Under a cloud with the recent spate of accidents — there were three derailments, though casualty-free even on Thursday — Indian Railways is set to install wayside equipment that will keep an eye on all wheels of coaches running on its network, monitor their health and send out timely repair alerts before wheel defects lead to accidents.
The transporter has awarded a supply-and-maintenance contract to Australia-based Track IQ, which manufacturers and supplies railway equipment and services to measure operating conditions, to install 25 such monitoring equipment at 20 sites across the country. “Of the 25 systems, 15 will be on single tracks and the rest on double tracks. It will take one a half years to install all these systems. Our intention is to put in place two systems a month. By the end of 2019 all systems will be in place,” said Track IQ’s business head John Dowie, who was part of a delegation that recently visited India during the Australia Business Week India 2017.
The first equipment will be installed at Panipat and soon will be rolled at other sites including in Maharashtra and Jharkhand. The spots have been identified keeping in mind major intersection points in order to cover the maximum rolling stock running on the Indian Railways network.
On Thursday, the Shaktipunj Express derailed near Obra in Uttar Pradesh and the Ranchi Rajdhani Express’ locomotive and power van went off track near New Delhi railway station. Later in the day, a few coaches of a goods train derailed near Khandala, Maharashtra. Last month, the Utkal Express derailment claimed at least 20 lives and the Kaifiyat Express hit a dumper before going off the tracks.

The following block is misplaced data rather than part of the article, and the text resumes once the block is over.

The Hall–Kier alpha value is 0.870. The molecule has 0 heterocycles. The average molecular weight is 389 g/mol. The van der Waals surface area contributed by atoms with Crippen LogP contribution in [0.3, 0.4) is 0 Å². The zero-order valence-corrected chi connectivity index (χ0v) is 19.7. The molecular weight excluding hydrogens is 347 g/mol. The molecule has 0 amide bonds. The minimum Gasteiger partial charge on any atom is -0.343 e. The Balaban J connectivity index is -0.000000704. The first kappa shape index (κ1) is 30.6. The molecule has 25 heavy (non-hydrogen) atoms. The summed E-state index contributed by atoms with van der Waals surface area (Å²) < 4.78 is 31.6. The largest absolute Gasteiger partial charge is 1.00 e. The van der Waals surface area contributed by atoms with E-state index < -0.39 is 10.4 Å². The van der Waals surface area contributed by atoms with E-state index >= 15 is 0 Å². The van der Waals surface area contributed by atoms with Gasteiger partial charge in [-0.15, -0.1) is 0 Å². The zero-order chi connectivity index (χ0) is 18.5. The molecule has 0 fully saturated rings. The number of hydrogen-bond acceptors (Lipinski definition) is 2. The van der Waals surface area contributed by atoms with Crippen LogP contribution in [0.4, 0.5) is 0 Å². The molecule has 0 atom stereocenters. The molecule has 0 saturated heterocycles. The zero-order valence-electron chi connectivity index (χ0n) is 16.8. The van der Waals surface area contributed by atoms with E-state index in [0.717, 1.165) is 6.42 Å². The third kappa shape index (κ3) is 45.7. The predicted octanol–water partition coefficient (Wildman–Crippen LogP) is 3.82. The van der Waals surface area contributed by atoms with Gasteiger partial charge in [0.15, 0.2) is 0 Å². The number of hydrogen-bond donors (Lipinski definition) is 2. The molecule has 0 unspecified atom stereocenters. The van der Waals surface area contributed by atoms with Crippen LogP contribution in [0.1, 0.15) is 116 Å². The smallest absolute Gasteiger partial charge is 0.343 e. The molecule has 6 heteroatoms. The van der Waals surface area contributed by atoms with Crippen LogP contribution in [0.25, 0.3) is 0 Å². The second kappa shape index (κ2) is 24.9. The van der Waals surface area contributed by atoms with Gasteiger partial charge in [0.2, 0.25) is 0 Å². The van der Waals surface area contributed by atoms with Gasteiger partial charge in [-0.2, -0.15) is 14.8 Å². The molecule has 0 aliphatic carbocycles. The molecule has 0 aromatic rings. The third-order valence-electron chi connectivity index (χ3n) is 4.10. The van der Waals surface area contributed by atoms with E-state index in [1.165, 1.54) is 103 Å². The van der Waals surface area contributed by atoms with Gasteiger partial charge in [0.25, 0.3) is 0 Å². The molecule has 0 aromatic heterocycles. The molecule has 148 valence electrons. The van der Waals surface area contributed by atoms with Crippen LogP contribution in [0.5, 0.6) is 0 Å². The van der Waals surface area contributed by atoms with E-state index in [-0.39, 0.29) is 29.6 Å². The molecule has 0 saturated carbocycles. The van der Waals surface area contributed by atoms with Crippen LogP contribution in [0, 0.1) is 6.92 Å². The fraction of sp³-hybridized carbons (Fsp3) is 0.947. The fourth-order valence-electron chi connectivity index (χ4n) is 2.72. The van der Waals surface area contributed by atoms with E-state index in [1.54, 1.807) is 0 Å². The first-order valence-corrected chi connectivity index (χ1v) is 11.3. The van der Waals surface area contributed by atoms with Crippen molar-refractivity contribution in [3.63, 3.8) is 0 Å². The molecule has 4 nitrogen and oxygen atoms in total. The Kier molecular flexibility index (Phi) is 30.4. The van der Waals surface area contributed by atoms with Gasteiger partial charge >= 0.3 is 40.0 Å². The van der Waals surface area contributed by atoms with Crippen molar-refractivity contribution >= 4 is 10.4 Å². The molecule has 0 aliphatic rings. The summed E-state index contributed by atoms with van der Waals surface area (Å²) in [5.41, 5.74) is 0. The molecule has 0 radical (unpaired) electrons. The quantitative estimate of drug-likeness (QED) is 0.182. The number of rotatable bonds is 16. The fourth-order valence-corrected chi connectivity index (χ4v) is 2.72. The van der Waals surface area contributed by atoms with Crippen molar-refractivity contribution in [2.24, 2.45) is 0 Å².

Under the new monitoring system, the wayside equipment — sitting besides tracks — will measure the status of wheel surface for any flatness, corrosion or defect, apart from faults in wheel bearings.
Every time a wheel goes past, the system will be able to identity it, characterise the fault and measure the deterioration over time when the same wheel passes the system over and over.
Usually, the system uses RFID tags to identify a particular wagon and when wagons go past the equipment it is identified through radio frequency. However, in India since RFID is not available on wagons, optical character recognition system will be used to identify wagons which are all distinct. “The system will be able to identify which way a wagon is facing and accordingly identify which wheel has defect,” added Dowie.
The identified defect and its magnitude will be recorded as data points and through a software called FleetONE these will be analysed at data centres. Track IQ has a five-year contract to operate the data centre.
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The system will also be able to know if a wheel has been repaired or replaced. “So say a wheel passes a site and we identify a fault deteriorating over time and then it suddenly improves. We will know it has been changed. And the likely reason it has been changed is because we identified the fault,” said Dowie, adding that maintenance will no longer be based on reactive basis, rather it will be on a predictive basis.
Though the system does not identify defects on tracks — the main reasons for most of accidents — it helps in minimising track defects as proper wheels will not exert additional pressure on tracks, which leads to track defects. It also prevents defects in other parts of the rolling stock such as the suspension system that may be affected due to a wheel flat.